What the mathematician John Allen Paulos (Innumeracy: Mathematical Illiteracy and Its Consequences) doesn't take into consideration in his recent Science Times piece "The Advanced Metrics of Attraction" (NYT, 7/14/14) is the power of non-existence. Taking inspiration from Alain de Botton (How Proust Can Change Your Life), who has apparently been opining on crushes, Paulos attempts to accommodate Nobel prize economist Daniel Kahneman (Thinking, Fast and Slow) and Baye's theorem, which he describes as "a mathematical proposition that tells us how to update our estimates of people, events and situations in the light of new evidence." Paulos quotes Kahneman in describing two kinds of thinking, System I which is "fast, automatic, frequent, emotional, stereotypic and subconscious" and System 2 which is "slow, effortful, infrequent, logical, calculating and conscious." But actually the kind of crushes that have you falling in love with women or men who you've seen through a crack in a blind, or at the moment the doors of a subway car are closing are the essence of the romantic agony. Young Werther knew all about such infatuation, which really represents the triumph of imagination over reality. How can something which is known all too well and is defined by its finitude compare with that which has yet to be and which represents infinite possibility? Intuitive versus logical learning and statistics aside, doesn't the truth about love really go back to metaphysics? Hegel had it right when he distinguished between being and becoming. And when it comes to passion being is always going to play second fiddle to that which has yet to be.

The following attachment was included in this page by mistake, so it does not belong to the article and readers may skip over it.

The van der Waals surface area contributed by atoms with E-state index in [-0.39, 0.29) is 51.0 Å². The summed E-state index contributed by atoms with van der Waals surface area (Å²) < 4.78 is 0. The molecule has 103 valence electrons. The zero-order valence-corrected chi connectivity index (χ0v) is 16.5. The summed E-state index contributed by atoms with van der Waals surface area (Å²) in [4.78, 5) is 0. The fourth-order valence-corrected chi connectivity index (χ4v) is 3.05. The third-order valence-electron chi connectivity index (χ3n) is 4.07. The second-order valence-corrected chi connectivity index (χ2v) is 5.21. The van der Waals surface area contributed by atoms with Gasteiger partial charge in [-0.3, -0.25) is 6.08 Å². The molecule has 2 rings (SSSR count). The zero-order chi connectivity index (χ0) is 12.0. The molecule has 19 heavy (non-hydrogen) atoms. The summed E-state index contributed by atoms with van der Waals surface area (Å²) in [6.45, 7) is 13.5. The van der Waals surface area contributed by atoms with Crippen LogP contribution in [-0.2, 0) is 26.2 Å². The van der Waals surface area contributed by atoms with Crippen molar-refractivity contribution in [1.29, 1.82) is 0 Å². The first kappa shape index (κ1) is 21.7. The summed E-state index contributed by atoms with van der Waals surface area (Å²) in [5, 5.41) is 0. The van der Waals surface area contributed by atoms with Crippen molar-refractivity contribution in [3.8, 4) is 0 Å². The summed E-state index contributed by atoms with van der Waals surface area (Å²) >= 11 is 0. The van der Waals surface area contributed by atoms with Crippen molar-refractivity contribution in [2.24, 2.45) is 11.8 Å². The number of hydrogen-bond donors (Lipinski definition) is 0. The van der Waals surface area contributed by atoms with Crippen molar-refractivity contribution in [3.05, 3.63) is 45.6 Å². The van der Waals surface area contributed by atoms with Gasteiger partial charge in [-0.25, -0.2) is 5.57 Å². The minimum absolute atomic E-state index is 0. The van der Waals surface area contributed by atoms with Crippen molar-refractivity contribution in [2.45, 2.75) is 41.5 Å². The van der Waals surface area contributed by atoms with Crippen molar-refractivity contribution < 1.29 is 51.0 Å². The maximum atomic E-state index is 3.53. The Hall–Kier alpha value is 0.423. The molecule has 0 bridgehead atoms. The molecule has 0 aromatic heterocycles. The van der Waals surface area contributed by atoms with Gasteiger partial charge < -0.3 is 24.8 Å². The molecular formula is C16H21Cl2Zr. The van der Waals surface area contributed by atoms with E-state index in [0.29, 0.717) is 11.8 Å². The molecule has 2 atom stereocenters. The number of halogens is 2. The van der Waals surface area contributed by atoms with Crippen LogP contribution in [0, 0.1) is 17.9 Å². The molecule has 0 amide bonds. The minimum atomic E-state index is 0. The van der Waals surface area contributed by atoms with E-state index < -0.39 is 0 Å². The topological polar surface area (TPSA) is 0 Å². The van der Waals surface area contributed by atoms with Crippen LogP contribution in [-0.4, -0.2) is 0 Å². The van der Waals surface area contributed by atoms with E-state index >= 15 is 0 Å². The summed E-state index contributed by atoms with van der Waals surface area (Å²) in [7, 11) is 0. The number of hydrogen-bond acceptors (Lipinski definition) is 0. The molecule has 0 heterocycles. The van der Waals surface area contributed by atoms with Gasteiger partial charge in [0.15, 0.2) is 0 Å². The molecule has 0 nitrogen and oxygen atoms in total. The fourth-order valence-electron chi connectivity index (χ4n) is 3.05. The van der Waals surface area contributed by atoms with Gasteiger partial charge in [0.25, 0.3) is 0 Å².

Portrait of Hegel by Jakob Schlesinger
This was originally posted to The Screaming Pope, Francis Levy's blog of rants and reactions to contemporary politics, art and culture}